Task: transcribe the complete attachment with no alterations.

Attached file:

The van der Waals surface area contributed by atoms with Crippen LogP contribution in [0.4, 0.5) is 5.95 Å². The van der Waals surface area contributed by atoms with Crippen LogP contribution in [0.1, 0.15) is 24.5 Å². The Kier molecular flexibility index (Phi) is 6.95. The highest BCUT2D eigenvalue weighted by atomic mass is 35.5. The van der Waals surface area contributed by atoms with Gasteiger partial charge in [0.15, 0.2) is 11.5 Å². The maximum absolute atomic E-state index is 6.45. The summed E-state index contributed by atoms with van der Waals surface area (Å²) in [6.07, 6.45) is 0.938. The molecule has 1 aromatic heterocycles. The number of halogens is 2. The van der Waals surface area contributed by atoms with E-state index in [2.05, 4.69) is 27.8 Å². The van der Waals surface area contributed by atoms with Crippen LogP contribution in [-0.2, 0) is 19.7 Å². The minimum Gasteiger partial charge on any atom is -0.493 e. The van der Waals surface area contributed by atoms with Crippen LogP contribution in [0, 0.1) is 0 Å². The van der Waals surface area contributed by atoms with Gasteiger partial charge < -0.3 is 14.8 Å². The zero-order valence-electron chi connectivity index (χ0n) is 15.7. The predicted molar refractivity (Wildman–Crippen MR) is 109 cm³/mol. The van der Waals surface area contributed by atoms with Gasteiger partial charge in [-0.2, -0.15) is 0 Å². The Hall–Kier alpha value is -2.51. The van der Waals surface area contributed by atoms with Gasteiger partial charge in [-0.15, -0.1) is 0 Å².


The van der Waals surface area contributed by atoms with Crippen LogP contribution in [0.4, 0.5) is 5.95 Å². The van der Waals surface area contributed by atoms with Crippen LogP contribution in [0.1, 0.15) is 24.5 Å². The Kier molecular flexibility index (Phi) is 6.95. The highest BCUT2D eigenvalue weighted by atomic mass is 35.5. The van der Waals surface area contributed by atoms with Gasteiger partial charge in [0.15, 0.2) is 11.5 Å². The maximum absolute atomic E-state index is 6.45. The summed E-state index contributed by atoms with van der Waals surface area (Å²) in [6.07, 6.45) is 0.938. The molecule has 1 aromatic heterocycles. The number of halogens is 2. The van der Waals surface area contributed by atoms with E-state index in [2.05, 4.69) is 27.8 Å². The van der Waals surface area contributed by atoms with Crippen LogP contribution in [-0.2, 0) is 19.7 Å². The minimum Gasteiger partial charge on any atom is -0.493 e. The van der Waals surface area contributed by atoms with Crippen LogP contribution in [0, 0.1) is 0 Å². The van der Waals surface area contributed by atoms with Gasteiger partial charge < -0.3 is 14.8 Å². The zero-order valence-electron chi connectivity index (χ0n) is 15.7. The predicted molar refractivity (Wildman–Crippen MR) is 109 cm³/mol. The van der Waals surface area contributed by atoms with Gasteiger partial charge in [-0.2, -0.15) is 0 Å². The Hall–Kier alpha value is -2.51. The van der Waals surface area contributed by atoms with Gasteiger partial charge in [-0.15, -0.1) is 0 Å².